Slaying and Riding Dragons
Most of you probably know this and more about dragons from the east and west, so I don’t bring it up to educate you, but to remind you. There is symbolism behind the split between east and west. The west symbolically relates to the left-brain, the masculine qualities in us that seek to attain, accomplish and overcome. The firey, passionate and motivated side of who we are relates to the ravenous, fierce dragons in western culture. Rational thought occurs in the left-brain and we are often “slaying the dragons” of our negative thoughts. Dragons can represent the reptilian mind. The reptile brain is not rational and the left-brain seeks to overcome the instinctual, impulsive side of who we are.
It follows then that the east symbolizes the right brain, the intuitive, receptive, non-rational and feeling side of who we are. In essence, the feminine. Dragons are mythical, magical creatures that nourish and protect. Water is representative of feminine nature like dragons in eastern cultures. To ride a dragon is to transcend the everyday and enter the mystery. Dragon spirit animal can bring a protective, mothering nature much like that of a guardian angel. These sentient beings can offer wise council and enter our dreams to help us face our fears. Rather than representing our nightmares, they are the cool balm that staves them off.
Dragons are Everywhere
Dragons have surfaced in a big way in modern culture. Emerging from the watery depths and hidden caves of our psyche, dragon spirit animal helps us confront and befriend the power within. Stories abound from people who shape-shift to dragons in Shana Abe’s Smoke Thief, to the mother of dragons in George R. R. Martin’s Game of Thrones, to the dragon riders in Christopher Paolini’s Eragon, to dragons that are tamed in How to Train Your Dragon, to the wyverns tortured then rehabilitated by witches in Sarah J. Maas’s Throne of Glass series, and to the various dragon species that are slain or tamed in Harry Potter.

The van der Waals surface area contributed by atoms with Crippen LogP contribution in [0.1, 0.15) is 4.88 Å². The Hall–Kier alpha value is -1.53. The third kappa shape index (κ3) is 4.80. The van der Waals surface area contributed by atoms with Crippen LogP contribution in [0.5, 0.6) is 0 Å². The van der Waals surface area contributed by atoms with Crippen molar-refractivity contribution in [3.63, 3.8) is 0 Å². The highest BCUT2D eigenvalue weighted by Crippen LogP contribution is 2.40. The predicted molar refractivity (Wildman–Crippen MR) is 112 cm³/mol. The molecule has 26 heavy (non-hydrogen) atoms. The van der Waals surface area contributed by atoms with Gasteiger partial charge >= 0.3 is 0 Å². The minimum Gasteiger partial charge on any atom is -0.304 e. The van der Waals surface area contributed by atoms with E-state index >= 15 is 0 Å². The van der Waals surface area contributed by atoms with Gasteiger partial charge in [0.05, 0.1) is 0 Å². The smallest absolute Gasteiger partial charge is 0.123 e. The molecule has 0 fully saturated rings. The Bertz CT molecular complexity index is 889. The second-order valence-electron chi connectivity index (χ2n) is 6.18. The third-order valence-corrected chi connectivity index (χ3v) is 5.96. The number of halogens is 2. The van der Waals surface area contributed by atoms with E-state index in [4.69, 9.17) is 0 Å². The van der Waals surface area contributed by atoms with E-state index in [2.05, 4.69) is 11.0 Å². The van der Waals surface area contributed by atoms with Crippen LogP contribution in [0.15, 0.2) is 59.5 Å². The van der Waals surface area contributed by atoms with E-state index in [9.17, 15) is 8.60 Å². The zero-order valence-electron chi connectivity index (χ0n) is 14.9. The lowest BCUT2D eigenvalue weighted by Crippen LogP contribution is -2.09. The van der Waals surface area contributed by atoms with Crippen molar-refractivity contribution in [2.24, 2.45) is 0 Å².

In our new embrace of this mythical beast our imaginations take flight. There are plentiful examples of how to work with the unruly, wild, beastly, armored, and unpredictable aspects of our nature. We find that the benevolent, wise qualities of eastern dragons are likely now to be fused with the fierce, unyielding characteristics of dragons in the west. This feels more balanced and lends itself to a tempered approach to the intellect as well.
The Sleeping Dragon
If a dragon spirit animal has entered your dreams or imagination, some hidden and powerful part of you is waking. The mountain is beginning to quake at what in you is arising to the surface. Rather than run in fear from what you don’t understand, remember you can slay or befriend this dragon. If it is a repressed rage, you may need to become the knight. If it is a deep, untapped wisdom, you may want to start learning how to ride the wind as a dragon rider. There’s a chance that both are true. Rage carries deep wisdom. There’s something rich that can come of taming such a mythical beast.
The best way to learn more about dragon symbolism is to let your imagination run wild by reading any of the books or watching any of the movies I mentioned above. Caroline Myss also did a wonderful Reflections class on dragons, and this is where I was originally introduced to the idea of the eastern and western dragons representing the two sides of the mind. Here is a link to the class for those of you that are interested: https://www.myss.com/online-class/inner-dragons/
About Author, Stacey L. L. Couch
Stacey L. L. Couch, Certified Shamanic Practitioner, works as a publicist and journalist for Mother Nature and is the author of Gracious Wild: A Shamanic Journey with Hawks. She empowers people with the ability to explore life’s big questions by calling on nature, story and synchronicity as a source for guidance and healing. With her deeply rooted experience in the field of shamanism and passion for working with wildlife and rescue animals, Stacey has a unique blend of rational and mystical perspective that makes the world of shamanism easily accessible to others. She values mindfulness, wonder, and compassion in her daily spiritual practice. Learn More about Stacey.